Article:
China visa health checks

Moving to China for longer than a year? Know what to expect from the health check.

This is the second article in our series looking at the health requirements for moving to certain countries. The first post covered Australia, a reasonably simple country regarding visa health requirements, even a pre-existing condition won’t necessarily mean an application refusal.

For China, an increasingly popular destination for expat assignments and English teachers looking for a challenge, the health requirements are a little more complicated. For anyone going to China to work a health check will be required.


Z-visas cover people working in China, their spouses and dependent children. If you stay longer than one year, a health certificate (Physical Examination Record for Foreigners) will be required.

For applicants from Europe and the United States, even if you have the health checks before you arrive in China you will have to repeat them once you arrive, with the exception of your X-rays if they are fully labelled. However, if the X-rays are older than six months, they may be considered out of date and will be repeated.

The official process is to enter China on a tourist (L-) visa and then your employer has 30 days to start implementing your Z-visa. However, some local Chinese embassies have been known to issue a Z-visa in the knowledge you will have the health check within 30 days of your arrival.


X-visas are for students studying in China. If you stay in China for longer than six months you will have to provide a health certificate.

The health check

Your company should organise your health check if you have a Z-visa and it must be done within 30 days of entry into China. Students should check with their university. A Mandarin speaking colleague or friend will be needed to help with paperwork.

When you go for your health check you will need:

  • Your passport
  • Copies of your visa and the data page of your passport
  • Five photos of the specified type (five is to be on the safe side, usually only one or two are needed).
  • The fee

Specific requirements may vary from city to city so check in advance if you’re not sure.

During the health test you will be screened for syphilis and HIV. Your blood pressure will be taken, and an EKG performed. You will also have an ultrasound scan of your torso, a chest X-ray, blood taken and standard measurements of height and weight. You teeth and eyesight may also be checked.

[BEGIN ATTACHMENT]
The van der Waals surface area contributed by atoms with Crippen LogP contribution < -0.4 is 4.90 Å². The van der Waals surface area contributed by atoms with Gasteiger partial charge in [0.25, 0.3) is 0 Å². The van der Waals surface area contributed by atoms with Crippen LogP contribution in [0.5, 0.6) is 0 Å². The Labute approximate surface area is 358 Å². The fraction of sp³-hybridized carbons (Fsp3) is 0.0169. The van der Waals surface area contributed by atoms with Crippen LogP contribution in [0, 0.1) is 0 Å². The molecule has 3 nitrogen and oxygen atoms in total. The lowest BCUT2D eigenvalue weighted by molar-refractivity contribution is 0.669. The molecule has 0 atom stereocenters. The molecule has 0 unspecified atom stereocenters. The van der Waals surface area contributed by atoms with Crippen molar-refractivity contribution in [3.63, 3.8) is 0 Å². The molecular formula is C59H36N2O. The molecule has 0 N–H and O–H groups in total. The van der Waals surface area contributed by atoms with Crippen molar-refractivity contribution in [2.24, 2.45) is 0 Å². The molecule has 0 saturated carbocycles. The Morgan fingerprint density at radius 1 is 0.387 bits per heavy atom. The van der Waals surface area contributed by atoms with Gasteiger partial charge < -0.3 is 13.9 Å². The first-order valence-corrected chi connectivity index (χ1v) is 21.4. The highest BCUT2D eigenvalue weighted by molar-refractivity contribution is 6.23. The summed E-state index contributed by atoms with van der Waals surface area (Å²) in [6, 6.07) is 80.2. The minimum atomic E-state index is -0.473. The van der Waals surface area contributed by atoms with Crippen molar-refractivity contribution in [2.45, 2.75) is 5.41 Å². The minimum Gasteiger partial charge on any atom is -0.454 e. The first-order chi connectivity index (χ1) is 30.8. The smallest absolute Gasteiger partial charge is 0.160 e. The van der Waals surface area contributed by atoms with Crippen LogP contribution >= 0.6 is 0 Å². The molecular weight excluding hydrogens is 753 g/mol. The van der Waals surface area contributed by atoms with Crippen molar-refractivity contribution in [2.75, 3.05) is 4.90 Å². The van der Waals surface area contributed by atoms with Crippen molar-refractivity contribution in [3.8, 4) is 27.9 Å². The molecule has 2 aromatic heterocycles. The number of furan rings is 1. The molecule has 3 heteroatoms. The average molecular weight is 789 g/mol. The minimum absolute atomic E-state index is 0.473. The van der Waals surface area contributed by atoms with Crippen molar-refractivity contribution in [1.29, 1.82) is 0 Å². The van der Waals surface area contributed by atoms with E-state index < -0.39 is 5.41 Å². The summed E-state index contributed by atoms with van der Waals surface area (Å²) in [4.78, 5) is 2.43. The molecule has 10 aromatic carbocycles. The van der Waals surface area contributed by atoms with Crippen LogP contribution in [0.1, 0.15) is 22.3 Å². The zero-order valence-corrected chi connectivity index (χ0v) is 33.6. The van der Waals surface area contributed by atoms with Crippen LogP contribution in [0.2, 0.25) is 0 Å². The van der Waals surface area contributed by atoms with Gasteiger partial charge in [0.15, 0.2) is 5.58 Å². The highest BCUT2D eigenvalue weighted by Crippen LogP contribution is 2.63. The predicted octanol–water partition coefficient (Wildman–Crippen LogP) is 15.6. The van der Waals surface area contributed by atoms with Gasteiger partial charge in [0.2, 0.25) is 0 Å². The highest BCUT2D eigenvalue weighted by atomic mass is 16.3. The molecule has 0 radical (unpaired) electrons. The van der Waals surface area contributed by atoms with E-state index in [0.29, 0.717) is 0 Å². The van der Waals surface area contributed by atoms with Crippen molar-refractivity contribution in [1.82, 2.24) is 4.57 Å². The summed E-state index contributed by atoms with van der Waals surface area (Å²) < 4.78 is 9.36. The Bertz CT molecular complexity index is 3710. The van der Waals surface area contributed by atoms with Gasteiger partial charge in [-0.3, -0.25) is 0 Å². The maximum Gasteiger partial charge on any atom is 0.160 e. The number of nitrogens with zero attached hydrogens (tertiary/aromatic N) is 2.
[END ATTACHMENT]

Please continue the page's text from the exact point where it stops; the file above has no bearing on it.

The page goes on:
Remember the checks are carried out for the benefit of immigration officials, the doctors will not sit down and discuss the results with you. They may not say anything unless you specifically ask.

NB. Do not eat breakfast before your health check appointment.

After the health check

The certificate officially takes around three working days to process, though this can depend on how busy the centre is.

Occasionally you may be called for a re-examination. Don’t panic, this could be due to an unexpected result, or simply a muddle with paperwork. If something unexpected was found, it is likely you will just repeat the related part of the check, if you are asked to repeat the whole process again then it’s probably a paperwork error.

If you are called for a re-examination take all your paperwork from the first checks with you, and your receipt of payment. Many re-tests are concerned with blood-work  this is because 99% of Chinese have Rh positive blood, if yours is Rh negative, make sure it is labelled correctly.

Entry refusal on health grounds

The main reasons your visa may be refused on health grounds are if show signs of, or are diagnosed with, psychiatric illness, infectious TB, or other infectious diseases.

In 2010 there was a relaxation in immigration policy which previously prevented people with HIV and leprosy entering the country. Officials now have more leeway when deciding whether to issue a visa on health grounds.

If you worried about applying for a visa or the health check contact your local Chinese embassy who will be able to give you the most up to date regulations.

Image: Chensiyuan